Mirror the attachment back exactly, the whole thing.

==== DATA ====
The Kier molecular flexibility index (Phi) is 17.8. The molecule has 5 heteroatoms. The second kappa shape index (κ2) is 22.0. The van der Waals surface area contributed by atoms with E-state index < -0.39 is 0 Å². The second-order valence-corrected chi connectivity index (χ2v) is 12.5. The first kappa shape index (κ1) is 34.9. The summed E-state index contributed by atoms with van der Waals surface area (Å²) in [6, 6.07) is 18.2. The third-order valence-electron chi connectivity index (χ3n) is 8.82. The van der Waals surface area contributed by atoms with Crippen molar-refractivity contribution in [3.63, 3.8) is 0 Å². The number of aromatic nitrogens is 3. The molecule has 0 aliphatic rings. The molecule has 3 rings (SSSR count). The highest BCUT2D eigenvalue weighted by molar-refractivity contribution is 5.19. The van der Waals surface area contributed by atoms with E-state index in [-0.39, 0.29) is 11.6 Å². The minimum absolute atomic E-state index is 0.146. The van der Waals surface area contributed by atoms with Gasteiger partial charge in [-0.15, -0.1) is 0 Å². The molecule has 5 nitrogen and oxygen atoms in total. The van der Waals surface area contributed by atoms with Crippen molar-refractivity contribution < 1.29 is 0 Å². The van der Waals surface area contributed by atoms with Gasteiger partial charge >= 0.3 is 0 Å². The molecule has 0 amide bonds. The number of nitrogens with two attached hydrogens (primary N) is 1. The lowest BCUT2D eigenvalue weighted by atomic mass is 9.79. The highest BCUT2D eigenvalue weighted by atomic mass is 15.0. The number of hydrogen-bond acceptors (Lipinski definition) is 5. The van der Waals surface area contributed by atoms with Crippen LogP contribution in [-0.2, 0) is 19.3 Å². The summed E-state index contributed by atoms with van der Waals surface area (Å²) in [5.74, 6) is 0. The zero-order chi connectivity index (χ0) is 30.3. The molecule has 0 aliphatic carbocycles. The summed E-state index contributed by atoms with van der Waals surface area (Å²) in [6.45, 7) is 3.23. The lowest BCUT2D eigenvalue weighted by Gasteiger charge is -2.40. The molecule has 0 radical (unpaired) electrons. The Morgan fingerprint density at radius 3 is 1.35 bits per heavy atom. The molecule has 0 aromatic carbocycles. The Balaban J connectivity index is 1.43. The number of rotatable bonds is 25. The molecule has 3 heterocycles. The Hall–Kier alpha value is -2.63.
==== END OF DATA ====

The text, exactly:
The Kier molecular flexibility index (Phi) is 17.8. The molecule has 5 heteroatoms. The second kappa shape index (κ2) is 22.0. The van der Waals surface area contributed by atoms with E-state index < -0.39 is 0 Å². The second-order valence-corrected chi connectivity index (χ2v) is 12.5. The first kappa shape index (κ1) is 34.9. The summed E-state index contributed by atoms with van der Waals surface area (Å²) in [6, 6.07) is 18.2. The third-order valence-electron chi connectivity index (χ3n) is 8.82. The van der Waals surface area contributed by atoms with Crippen molar-refractivity contribution in [3.63, 3.8) is 0 Å². The number of aromatic nitrogens is 3. The molecule has 0 aliphatic rings. The molecule has 3 rings (SSSR count). The highest BCUT2D eigenvalue weighted by molar-refractivity contribution is 5.19. The van der Waals surface area contributed by atoms with E-state index in [-0.39, 0.29) is 11.6 Å². The minimum absolute atomic E-state index is 0.146. The van der Waals surface area contributed by atoms with Gasteiger partial charge in [-0.15, -0.1) is 0 Å². The molecule has 5 nitrogen and oxygen atoms in total. The van der Waals surface area contributed by atoms with Crippen molar-refractivity contribution < 1.29 is 0 Å². The van der Waals surface area contributed by atoms with Gasteiger partial charge >= 0.3 is 0 Å². The molecule has 0 amide bonds. The number of nitrogens with two attached hydrogens (primary N) is 1. The lowest BCUT2D eigenvalue weighted by atomic mass is 9.79. The highest BCUT2D eigenvalue weighted by atomic mass is 15.0. The number of hydrogen-bond acceptors (Lipinski definition) is 5. The van der Waals surface area contributed by atoms with Crippen LogP contribution in [-0.2, 0) is 19.3 Å². The summed E-state index contributed by atoms with van der Waals surface area (Å²) in [5.74, 6) is 0. The zero-order chi connectivity index (χ0) is 30.3. The molecule has 0 aliphatic carbocycles. The summed E-state index contributed by atoms with van der Waals surface area (Å²) in [6.45, 7) is 3.23. The lowest BCUT2D eigenvalue weighted by Gasteiger charge is -2.40. The molecule has 0 radical (unpaired) electrons. The Morgan fingerprint density at radius 3 is 1.35 bits per heavy atom. The molecule has 0 aromatic carbocycles. The Balaban J connectivity index is 1.43. The number of rotatable bonds is 25. The molecule has 3 heterocycles. The Hall–Kier alpha value is -2.63.